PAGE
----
Downey was tasked with selecting and training a team of Chinese agents to make trouble from within its borders. He singled out a four-man team that parachuted into southern China in April of 1952, according to the CIA’s own official account. Once in Chinese territory, the team went silent. They were never heard from again.
But this initial failure did little to dampen the hopes the CIA harbored for Operation Tropic. Downey hand-picked another team, this time composed of five Chinese agents, who were air-dropped into Manchuria in mid-July. The second team quickly established radio contact with Downey.
The CIA soon decided to send a sixth member to act as a courier between the guerilla team and Downey’s CIA base. In September, an aircraft took the courier on the familiar path, letting him loose into the nighttime sky as he parachuted over Manchuria. Once on the ground, the courier established contact with Downey, saying he’d arrived safely and was beginning his mission.
Two months later, that mission—whose precise details remain classified even now—was complete. In November, the courier radioed Downey requesting extraction from China.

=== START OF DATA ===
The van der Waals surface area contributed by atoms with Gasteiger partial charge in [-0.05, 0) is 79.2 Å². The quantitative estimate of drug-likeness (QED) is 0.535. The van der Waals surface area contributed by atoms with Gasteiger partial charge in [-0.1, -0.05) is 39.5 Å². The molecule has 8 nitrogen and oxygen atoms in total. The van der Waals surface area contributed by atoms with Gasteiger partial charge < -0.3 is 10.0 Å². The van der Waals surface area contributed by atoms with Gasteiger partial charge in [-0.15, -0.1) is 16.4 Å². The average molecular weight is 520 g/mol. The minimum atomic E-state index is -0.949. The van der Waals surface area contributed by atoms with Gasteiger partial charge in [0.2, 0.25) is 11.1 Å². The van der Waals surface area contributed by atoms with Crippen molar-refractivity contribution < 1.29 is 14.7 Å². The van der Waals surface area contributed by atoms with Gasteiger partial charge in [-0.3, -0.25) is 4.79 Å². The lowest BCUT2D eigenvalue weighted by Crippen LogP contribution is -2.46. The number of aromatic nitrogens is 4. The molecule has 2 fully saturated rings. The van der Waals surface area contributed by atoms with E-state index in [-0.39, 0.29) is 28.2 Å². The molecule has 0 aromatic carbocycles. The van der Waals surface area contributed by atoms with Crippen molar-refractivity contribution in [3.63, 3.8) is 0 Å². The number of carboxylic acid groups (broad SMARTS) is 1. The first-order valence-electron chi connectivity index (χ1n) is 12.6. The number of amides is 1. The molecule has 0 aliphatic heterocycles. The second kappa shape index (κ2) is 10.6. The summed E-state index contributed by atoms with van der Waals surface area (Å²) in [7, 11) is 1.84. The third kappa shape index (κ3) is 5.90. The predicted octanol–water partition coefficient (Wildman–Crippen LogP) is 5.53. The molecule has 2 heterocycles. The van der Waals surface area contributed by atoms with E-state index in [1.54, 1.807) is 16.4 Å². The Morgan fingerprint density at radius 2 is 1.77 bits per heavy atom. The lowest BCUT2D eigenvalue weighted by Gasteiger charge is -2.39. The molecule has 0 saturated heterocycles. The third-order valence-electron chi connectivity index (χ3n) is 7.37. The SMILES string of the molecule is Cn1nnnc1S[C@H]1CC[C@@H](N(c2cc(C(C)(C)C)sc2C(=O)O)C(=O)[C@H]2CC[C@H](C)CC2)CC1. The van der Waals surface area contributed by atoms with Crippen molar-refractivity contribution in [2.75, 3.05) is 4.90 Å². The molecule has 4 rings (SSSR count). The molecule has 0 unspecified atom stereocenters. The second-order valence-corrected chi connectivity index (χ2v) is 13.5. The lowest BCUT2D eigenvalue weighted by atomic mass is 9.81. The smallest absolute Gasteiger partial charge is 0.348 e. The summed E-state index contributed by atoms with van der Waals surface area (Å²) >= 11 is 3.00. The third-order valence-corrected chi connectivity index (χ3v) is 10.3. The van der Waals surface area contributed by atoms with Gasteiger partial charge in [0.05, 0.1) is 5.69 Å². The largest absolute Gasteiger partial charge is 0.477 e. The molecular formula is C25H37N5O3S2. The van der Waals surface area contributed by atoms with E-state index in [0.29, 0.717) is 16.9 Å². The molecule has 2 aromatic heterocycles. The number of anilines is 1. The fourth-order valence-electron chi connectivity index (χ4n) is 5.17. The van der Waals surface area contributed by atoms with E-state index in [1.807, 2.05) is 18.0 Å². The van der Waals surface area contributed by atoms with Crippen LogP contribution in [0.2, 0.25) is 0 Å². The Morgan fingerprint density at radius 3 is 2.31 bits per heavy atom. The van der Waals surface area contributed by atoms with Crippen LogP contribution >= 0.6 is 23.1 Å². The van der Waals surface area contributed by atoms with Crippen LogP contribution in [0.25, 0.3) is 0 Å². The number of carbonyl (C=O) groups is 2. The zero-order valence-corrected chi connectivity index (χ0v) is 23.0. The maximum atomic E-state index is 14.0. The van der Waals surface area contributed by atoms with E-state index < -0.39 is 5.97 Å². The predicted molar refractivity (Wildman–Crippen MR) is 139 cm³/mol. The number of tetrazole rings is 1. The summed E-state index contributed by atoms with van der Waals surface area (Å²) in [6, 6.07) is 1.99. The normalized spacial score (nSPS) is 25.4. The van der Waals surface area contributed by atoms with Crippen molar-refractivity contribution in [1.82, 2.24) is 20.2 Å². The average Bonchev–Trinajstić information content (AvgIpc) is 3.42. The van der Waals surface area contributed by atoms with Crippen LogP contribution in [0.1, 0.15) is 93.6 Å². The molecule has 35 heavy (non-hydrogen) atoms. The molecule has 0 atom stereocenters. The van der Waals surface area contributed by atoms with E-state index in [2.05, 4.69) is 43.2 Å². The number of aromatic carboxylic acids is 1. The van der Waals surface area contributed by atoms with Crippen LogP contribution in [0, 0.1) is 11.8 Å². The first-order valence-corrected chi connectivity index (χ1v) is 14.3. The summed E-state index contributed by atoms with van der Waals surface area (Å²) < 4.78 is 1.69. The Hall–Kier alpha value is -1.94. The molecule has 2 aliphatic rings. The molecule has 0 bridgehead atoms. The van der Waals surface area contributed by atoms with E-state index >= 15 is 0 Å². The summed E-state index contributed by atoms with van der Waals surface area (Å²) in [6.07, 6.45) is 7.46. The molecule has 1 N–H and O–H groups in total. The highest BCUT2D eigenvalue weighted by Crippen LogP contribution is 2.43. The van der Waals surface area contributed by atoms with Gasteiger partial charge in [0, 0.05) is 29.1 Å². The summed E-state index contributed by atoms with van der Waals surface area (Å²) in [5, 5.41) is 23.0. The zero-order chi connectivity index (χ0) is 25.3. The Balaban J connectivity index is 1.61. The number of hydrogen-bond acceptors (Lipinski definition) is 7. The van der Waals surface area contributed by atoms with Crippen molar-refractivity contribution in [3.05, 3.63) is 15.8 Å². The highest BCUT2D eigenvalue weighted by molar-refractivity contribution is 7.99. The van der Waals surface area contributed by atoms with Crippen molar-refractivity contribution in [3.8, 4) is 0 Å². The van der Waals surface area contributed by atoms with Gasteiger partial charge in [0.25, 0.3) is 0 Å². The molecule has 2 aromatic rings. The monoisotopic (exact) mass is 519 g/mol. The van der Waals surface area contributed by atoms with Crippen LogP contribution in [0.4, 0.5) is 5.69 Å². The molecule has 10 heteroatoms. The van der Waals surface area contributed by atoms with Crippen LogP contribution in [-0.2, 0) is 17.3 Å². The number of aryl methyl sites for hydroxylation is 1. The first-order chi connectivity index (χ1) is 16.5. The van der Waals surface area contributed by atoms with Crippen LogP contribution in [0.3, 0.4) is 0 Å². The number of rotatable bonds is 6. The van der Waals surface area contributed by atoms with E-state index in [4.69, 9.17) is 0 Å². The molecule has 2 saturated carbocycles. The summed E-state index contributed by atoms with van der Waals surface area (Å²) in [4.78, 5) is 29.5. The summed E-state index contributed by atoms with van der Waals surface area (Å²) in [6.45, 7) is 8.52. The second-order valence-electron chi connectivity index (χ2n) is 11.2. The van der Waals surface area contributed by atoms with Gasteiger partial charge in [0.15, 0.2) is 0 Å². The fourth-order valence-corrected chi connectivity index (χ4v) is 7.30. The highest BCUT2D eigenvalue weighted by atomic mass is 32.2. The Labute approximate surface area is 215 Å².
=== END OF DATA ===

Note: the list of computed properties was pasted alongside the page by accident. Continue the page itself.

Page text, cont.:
On Nov. 20, Downey’s CIA unit radioed back to confirm. An aircraft would pick the courier up in nine days, on Nov. 29. “Will air snatch approximately 2400 hours,” the CIA message read.
* * *
The snatch pickup was a bizarre maneuver, and an untested one. The process called for an aircraft flying at low altitude to hook a line elevated between two poles. Connected to the line would be a harness, into which an agent would be strapped. The contraption resembled a swingset, if that swingset was designed to be born aloft by a cargo plane. Two men in the back of the plane would operate a pulley, dropping the hook intended to catch the agent and then reeling in the line; both the operators and the pilots required extensive training. Describing the operation in his 1984 book Perilous Missions, a history of CIA covert operations in Asia, William M. Leary writes that the agent was forced to sit impassively in his harness, awaiting possible decapitation, among a litany of other potential injuries. The pickup of Downey’s courier would be the first time the CIA ever carried the plan into action. The Air Force deemed the operation too risky to try.
It wasn’t just the method that was untested—so were the operators. The original plan called for Chinese crewmen to work the crank. But there wasn’t enough time to train any Chinese. That left Downey and another junior CIA officer, 25-year-old Richard Fecteau, to operate the pulley. Fecteau, a former Boston University football guard, had arrived at Downey’s CIA base in early November; just three weeks into his first tour overseas, he was even more of a greenhorn than Downey. Two veteran pilots, Robert Snoddy and Norman Schwartz, were then selected for the flight. It would be their last.